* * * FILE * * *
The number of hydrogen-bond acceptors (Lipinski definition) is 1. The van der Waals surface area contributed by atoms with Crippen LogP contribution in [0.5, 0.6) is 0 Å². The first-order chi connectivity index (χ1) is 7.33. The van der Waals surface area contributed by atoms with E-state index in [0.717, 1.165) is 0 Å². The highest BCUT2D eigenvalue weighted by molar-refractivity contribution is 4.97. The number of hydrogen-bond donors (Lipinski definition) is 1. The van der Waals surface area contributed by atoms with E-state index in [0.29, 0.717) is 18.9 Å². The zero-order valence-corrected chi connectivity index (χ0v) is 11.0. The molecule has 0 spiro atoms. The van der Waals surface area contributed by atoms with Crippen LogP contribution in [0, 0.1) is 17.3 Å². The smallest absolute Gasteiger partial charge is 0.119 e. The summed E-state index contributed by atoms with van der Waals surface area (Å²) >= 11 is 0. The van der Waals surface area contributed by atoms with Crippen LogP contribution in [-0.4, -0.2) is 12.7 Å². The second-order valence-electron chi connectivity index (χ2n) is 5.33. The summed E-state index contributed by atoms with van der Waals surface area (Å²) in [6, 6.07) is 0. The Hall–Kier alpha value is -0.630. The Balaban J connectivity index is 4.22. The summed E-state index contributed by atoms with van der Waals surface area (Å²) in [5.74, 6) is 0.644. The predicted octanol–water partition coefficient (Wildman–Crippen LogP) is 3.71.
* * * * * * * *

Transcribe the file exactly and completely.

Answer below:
The number of hydrogen-bond acceptors (Lipinski definition) is 1. The van der Waals surface area contributed by atoms with Crippen LogP contribution in [0.5, 0.6) is 0 Å². The first-order chi connectivity index (χ1) is 7.33. The van der Waals surface area contributed by atoms with E-state index in [0.717, 1.165) is 0 Å². The highest BCUT2D eigenvalue weighted by molar-refractivity contribution is 4.97. The number of hydrogen-bond donors (Lipinski definition) is 1. The van der Waals surface area contributed by atoms with E-state index in [0.29, 0.717) is 18.9 Å². The zero-order valence-corrected chi connectivity index (χ0v) is 11.0. The molecule has 0 spiro atoms. The van der Waals surface area contributed by atoms with Crippen LogP contribution in [0, 0.1) is 17.3 Å². The smallest absolute Gasteiger partial charge is 0.119 e. The summed E-state index contributed by atoms with van der Waals surface area (Å²) >= 11 is 0. The van der Waals surface area contributed by atoms with Crippen LogP contribution in [-0.4, -0.2) is 12.7 Å². The second-order valence-electron chi connectivity index (χ2n) is 5.33. The summed E-state index contributed by atoms with van der Waals surface area (Å²) in [6, 6.07) is 0. The Hall–Kier alpha value is -0.630. The Balaban J connectivity index is 4.22. The summed E-state index contributed by atoms with van der Waals surface area (Å²) in [5.74, 6) is 0.644. The predicted octanol–water partition coefficient (Wildman–Crippen LogP) is 3.71.